The College Football Playoff committee appears ready to deny another Group of 5 application.
That looks to be the case in 2020 after No. 7 Iowa State (8-2) jumped ahead of No. 8 Cincinnati (8-0) in the third set of rankings Tuesday. The Bearcats, out of the American Athletic Conference, are the highest-ranked Group of 5 team. But there appears to be a slim-to-none-chance they can crack the top four teams.
Sporting News’ Bill Bender and Mike DeCourcy have two very different ideas about what the Group of 5 should do about it — including the potential for a separate four-team playoff.
BILL BENDER: “If they’re not going to put a deserving Cincinnati team in the playoff — and they’re not — then it’s time to think about giving these teams a reward that isn’t a New Year’s Day 6 bowl against the third-best team from the SEC or an Alphabet Soup bowl against a mismatched Group of 5 opponent: Give them their own national championship. So, I submit the G5 Playoff. Cincinnati vs. Buffalo; Coastal Carolina vs. Marshall. The winner gets a trophy, and the ratings and revenue will be much better for the bowl system. Of course, if the Playoff ever does accept a Group of 6 team — and they won’t — then that school could decline the G5 Playoff. Who says no?”
MIKE DeCOURCY: “The NCAA sponsors such a championship. It’s called the NCAA Division I Football Championship. We know it as the FCS. The people of North Dakota love it. Everyone else seems to want out. Since they first staged that championship in 1978, champions such as Georgia Southern, Boise State, Marshall, Massachusetts, Western Kentucky and Appalachian State all have abandoned ‘1-AA’ to move up to the big time. So have Old Dominion, Arkansas State, Buffalo, Florida Atlantic. Oh, and Coastal Carolina, a name you certainly know by now.
I could go on, but what’s the point? It’s obvious Cincinnati, BYU and San Jose State want nothing to do with it. Because even though it’s a championship they could win, it is not the championship they want. They are part of the FBS structure because it’s where they want to be. Nobody forced Charlotte to play at this level. It was a choice.”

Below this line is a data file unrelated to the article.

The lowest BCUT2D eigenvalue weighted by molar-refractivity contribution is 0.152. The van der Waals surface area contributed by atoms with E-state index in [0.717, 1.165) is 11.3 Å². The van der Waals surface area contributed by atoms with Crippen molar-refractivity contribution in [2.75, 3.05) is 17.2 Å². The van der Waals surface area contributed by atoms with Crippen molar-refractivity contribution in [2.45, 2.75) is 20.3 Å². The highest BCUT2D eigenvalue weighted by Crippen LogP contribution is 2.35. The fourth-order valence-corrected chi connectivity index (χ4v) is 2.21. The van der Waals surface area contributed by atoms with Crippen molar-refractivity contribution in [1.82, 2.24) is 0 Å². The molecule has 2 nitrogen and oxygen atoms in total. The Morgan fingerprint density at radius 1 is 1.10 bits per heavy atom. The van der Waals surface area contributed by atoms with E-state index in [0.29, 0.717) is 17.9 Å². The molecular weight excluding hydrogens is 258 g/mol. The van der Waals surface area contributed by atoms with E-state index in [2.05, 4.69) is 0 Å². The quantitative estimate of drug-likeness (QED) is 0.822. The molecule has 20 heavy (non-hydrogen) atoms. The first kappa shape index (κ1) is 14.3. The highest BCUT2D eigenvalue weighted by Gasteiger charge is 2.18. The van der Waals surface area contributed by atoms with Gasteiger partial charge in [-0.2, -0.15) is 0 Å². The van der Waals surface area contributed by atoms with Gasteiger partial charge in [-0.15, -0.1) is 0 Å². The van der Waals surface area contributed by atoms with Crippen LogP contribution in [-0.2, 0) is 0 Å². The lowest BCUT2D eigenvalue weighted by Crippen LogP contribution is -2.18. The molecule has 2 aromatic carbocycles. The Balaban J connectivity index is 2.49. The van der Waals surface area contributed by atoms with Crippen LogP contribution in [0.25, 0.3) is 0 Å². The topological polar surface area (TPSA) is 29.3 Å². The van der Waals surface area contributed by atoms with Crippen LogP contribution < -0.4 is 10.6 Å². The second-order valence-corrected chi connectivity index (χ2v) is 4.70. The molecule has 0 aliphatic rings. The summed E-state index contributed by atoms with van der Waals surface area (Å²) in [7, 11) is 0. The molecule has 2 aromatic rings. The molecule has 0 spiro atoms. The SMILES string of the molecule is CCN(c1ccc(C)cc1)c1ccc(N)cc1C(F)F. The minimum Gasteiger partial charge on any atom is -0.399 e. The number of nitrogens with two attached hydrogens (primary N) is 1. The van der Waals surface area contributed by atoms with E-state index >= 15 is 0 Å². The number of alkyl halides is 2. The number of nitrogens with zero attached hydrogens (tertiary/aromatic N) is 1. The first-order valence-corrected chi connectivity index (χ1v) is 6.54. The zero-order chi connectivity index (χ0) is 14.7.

BENDER: “A choice that has produced the same ending for eight teams since 1998. Tulane (1998), Marshall (1999), Utah (2004, 2008), Boise State (2006, 2009) and TCU (2010) all went undefeated either before or during the BCS era. The Utes and Horned Frogs used that to move up to the Power 5 — and they still struggle to make the Playoff on a good season. UCF (2017) went unbeaten twice and couldn’t make the playoff. It’s a disservice to the players and alum of those schools to dangle the illusion of a playoff berth that isn’t happening. The compromise is to give them something more to play for. Why is a four-team G5 Playoff such a bad thing?”
DeCOURCY: “If you give me broccoli, no doubt it’s good for my health: No fat. Almost no calories. Lots of fiber. A ton of vitamin C and vitamin K.
I won’t eat it. Smells and tastes terrible, at least to me. That is the position you encounter when you try to persuade the Group of 5 programs that they need their own championship. What they need, and what they want, is a reasonable path of access to a legitimate College Football Playoff.